A PE device must thus be aware of many parameters during or after a configuration stage, that can be long and likely to contain errors, especially if it consists in filling a configuration table manually. Indeed, in this case, a provider must configure for each PE device and for each of its CE interfaces, the following entries:
a port number,
a list of VIDs (if not learnt by the PE device by tagged frames exchange),
a VC-id per VLAN,
an incoming VC-label per VLAN,
an outgoing VC-label per VLAN.
It must also maintain the tables after an event that could change some value.
The invention maps the VC-id parameter with other configured parameters in order to reduce and simplify the provisioning. As a virtual connection is aimed at transporting frames inside a VLAN of a VPN over the carrier network, the associated parameter VC-id can be determined from the corresponding pair (VPN-id, VID). The VC-id can be defined for example as a concatenation of the corresponding (VPN-id, VID).
FIG. 3 shows the VC-ids provided in the network of FIGS. 1-2. The VC used for transporting frames of VLAN #3 over the carrier network between CE-A and CE-D has VC-id=(x, 3). The one used for transporting frames of VLAN #3 between CE-B and CE-E has VC-id=(y, 3). The one used for transporting frames of VLAN #5 between CE-C and CE-D has VC-id=(x, 5).
During a configuration stage, the provider does not fill in the VC-id fields in a PE device configuration table. It does not need to ensure a mapping between two customers, with the same (VPN-id, VID), connected to two different PE devices. The VC-id is indeed automatically obtained by concatenating the fields (VPN-id, VID), previously provided.
If provisioning is performed by learning, each time a VID is discovered, a corresponding VC-id is determined from said VID and the adequate VPN-id (already known by the PE-device).
There is no ambiguity by determining a VC-id from a pair (VPN-id, VID), because a PE device precisely switches tagged frames from a CE interface according to the VID included in the tag, within the corresponding VPN.
It is also a guarantee that two CE devices of the same VLAN but from different VPNs will not be interconnected, because the corresponding PE devices, they are connected to, will always have different VC-ids and then no virtual connection will be set up between them.
A reuse of VIDs in different VPNs is possible, since only the pair (VPN-id, VID) identifies a VC-id.
FIGS. 4-6 show another example for a network delivering a ‘any to any’ service. Here, more than two CE devices of a common VPN are allowed to transfer traffic pertaining to the same VLAN. In the example, the CE interfaces between CE-A and PE-1, CE-D and PE-3, and CE-C and PE-2 are allocated to VPN x and use VID=3. According to the invention, the same VC-id=(x, 3) is used for the three VCs established between said CE interfaces two by two respectively, as shown in dashed lines on FIG. 6. If a frame tagged with VID=3 is sent by CE-A for instance, it is forwarded by PE-1 to both CE-C and CE-D, over the corresponding VCs, according to the VC-id=(x, 3).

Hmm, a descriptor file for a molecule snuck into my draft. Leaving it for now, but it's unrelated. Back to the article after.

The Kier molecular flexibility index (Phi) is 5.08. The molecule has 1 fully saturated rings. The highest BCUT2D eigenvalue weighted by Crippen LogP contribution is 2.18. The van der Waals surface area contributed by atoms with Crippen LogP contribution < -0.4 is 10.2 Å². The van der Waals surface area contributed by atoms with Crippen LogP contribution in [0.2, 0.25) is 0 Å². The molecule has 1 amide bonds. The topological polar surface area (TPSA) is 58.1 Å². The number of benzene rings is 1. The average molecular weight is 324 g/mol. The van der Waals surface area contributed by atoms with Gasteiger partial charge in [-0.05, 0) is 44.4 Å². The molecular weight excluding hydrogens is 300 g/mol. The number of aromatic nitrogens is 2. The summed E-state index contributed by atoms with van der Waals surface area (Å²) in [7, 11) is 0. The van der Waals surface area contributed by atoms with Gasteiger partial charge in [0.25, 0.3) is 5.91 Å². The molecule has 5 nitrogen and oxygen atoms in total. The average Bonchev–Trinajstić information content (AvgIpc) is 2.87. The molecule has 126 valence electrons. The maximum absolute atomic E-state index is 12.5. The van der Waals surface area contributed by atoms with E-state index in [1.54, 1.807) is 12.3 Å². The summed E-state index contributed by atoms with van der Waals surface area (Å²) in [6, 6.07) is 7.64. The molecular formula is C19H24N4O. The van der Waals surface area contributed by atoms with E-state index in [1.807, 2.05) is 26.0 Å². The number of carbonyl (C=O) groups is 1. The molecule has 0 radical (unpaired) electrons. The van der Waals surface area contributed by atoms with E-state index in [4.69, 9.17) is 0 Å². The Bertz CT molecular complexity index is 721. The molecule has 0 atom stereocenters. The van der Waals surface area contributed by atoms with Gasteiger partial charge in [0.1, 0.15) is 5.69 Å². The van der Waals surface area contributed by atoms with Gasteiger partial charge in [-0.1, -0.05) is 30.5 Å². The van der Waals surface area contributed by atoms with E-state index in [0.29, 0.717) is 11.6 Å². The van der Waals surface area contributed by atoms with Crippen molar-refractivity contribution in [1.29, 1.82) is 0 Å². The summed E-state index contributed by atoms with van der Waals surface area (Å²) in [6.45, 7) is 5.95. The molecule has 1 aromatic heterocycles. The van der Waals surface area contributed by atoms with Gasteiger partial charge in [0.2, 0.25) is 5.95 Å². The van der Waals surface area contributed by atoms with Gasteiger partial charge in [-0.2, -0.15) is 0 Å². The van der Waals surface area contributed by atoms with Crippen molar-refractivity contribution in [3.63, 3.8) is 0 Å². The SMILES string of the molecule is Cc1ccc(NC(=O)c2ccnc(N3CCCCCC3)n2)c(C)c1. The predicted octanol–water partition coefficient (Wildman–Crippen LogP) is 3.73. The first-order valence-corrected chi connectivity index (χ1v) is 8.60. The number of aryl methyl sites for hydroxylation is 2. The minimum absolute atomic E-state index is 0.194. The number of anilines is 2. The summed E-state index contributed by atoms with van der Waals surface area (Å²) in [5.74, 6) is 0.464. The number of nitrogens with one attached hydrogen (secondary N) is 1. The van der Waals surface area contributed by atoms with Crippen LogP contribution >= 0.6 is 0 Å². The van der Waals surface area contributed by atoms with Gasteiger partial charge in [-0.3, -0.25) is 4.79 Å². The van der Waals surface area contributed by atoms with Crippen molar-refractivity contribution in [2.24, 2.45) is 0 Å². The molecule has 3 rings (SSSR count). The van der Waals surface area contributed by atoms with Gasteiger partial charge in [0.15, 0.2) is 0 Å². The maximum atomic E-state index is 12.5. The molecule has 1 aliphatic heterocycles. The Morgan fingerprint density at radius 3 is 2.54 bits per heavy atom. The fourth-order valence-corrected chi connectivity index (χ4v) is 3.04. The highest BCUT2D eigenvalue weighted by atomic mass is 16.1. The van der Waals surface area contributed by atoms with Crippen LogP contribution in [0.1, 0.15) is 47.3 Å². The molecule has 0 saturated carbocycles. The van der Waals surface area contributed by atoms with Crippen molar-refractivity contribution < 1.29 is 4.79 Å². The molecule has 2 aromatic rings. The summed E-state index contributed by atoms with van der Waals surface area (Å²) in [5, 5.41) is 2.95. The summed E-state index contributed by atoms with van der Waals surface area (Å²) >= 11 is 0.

A format of VC-id is shown on FIG. 7 by way of example. The VC-id is coded on 32 bits, among which the 20 most significant bits represent the VPN-id and the 12 least significant bits the VID. This format gives the opportunity to provide service for 1,048,576 VPNs. A VPN can provide 4,096 VLANs which is quite comfortable, even for large service providers.
The text of the abstract repeated below is hereby deemed incorporated in the description:
A virtual private network (VPN) service is provided through a shared network infrastructure comprising a plurality of interconnected provider edge (PE) devices having customer edge (CE) interfaces. Some of the CE interfaces are allocated to a VPN supporting a plurality of virtual local area networks (VLANs) and are arranged for exchanging traffic data units with CE devices. Each traffic data unit includes a VLAN identifier. At least one virtual connection is established in the shared network infrastructure between two CE interfaces of different PE devices, allocated to said VPN, for forwarding traffic data units including a VLAN identifier. Said virtual connection (VC) has an identifier determined from said VLAN identifier and an identifier of said VPN.
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|U.S. Classification||709/227, 709/205, 709/225, 709/237, 370/420, 709/228|
|International Classification||H04L12/42, H04L12/46|
|Cooperative Classification||H04L12/4641, H04L12/42|
|European Classification||H04L12/42, H04L12/46V|
|Aug 22, 2002||AS||Assignment|